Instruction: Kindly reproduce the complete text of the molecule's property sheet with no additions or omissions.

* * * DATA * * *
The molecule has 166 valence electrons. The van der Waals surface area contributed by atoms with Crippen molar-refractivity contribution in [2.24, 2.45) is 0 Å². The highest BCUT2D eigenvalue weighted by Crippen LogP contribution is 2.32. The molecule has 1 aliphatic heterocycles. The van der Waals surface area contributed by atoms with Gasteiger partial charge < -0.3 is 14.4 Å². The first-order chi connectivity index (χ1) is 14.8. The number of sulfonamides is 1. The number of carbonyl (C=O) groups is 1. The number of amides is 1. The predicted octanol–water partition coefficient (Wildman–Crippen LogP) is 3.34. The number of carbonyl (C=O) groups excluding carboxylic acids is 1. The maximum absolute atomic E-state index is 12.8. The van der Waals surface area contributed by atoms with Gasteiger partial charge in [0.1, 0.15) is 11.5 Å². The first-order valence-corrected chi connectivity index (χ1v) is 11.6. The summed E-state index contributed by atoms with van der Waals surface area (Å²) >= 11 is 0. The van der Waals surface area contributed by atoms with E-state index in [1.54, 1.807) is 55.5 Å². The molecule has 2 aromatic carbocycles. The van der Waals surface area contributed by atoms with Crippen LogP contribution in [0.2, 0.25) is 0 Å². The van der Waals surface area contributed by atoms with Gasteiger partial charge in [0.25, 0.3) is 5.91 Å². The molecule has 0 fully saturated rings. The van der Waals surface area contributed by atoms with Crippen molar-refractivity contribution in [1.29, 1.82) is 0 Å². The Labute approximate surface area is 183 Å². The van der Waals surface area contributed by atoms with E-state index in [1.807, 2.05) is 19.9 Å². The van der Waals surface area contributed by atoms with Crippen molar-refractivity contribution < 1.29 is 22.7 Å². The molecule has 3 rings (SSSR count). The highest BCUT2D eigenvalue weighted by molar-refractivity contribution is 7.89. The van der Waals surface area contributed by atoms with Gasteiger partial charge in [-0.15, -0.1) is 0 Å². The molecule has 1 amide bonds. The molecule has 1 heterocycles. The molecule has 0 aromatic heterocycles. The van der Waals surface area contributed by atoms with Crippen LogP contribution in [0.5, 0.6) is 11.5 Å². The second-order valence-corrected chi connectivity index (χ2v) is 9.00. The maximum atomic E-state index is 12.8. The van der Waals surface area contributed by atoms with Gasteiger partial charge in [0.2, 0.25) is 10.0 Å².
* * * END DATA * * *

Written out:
The molecule has 166 valence electrons. The van der Waals surface area contributed by atoms with Crippen molar-refractivity contribution in [2.24, 2.45) is 0 Å². The highest BCUT2D eigenvalue weighted by Crippen LogP contribution is 2.32. The molecule has 1 aliphatic heterocycles. The van der Waals surface area contributed by atoms with Gasteiger partial charge < -0.3 is 14.4 Å². The first-order chi connectivity index (χ1) is 14.8. The number of sulfonamides is 1. The number of carbonyl (C=O) groups is 1. The number of amides is 1. The predicted octanol–water partition coefficient (Wildman–Crippen LogP) is 3.34. The number of carbonyl (C=O) groups excluding carboxylic acids is 1. The maximum absolute atomic E-state index is 12.8. The van der Waals surface area contributed by atoms with Gasteiger partial charge in [0.1, 0.15) is 11.5 Å². The first-order valence-corrected chi connectivity index (χ1v) is 11.6. The summed E-state index contributed by atoms with van der Waals surface area (Å²) >= 11 is 0. The van der Waals surface area contributed by atoms with E-state index in [1.54, 1.807) is 55.5 Å². The molecule has 2 aromatic carbocycles. The van der Waals surface area contributed by atoms with Crippen LogP contribution in [0.2, 0.25) is 0 Å². The van der Waals surface area contributed by atoms with Gasteiger partial charge in [0.25, 0.3) is 5.91 Å². The molecule has 0 fully saturated rings. The van der Waals surface area contributed by atoms with Crippen molar-refractivity contribution in [1.29, 1.82) is 0 Å². The Labute approximate surface area is 183 Å². The van der Waals surface area contributed by atoms with E-state index in [1.807, 2.05) is 19.9 Å². The van der Waals surface area contributed by atoms with Crippen molar-refractivity contribution < 1.29 is 22.7 Å². The molecule has 3 rings (SSSR count). The highest BCUT2D eigenvalue weighted by molar-refractivity contribution is 7.89. The van der Waals surface area contributed by atoms with Gasteiger partial charge in [-0.15, -0.1) is 0 Å². The molecule has 1 amide bonds. The molecule has 1 heterocycles. The molecule has 0 aromatic heterocycles. The van der Waals surface area contributed by atoms with Crippen LogP contribution in [0.5, 0.6) is 11.5 Å². The second-order valence-corrected chi connectivity index (χ2v) is 9.00. The maximum atomic E-state index is 12.8. The van der Waals surface area contributed by atoms with Gasteiger partial charge in [0.2, 0.25) is 10.0 Å².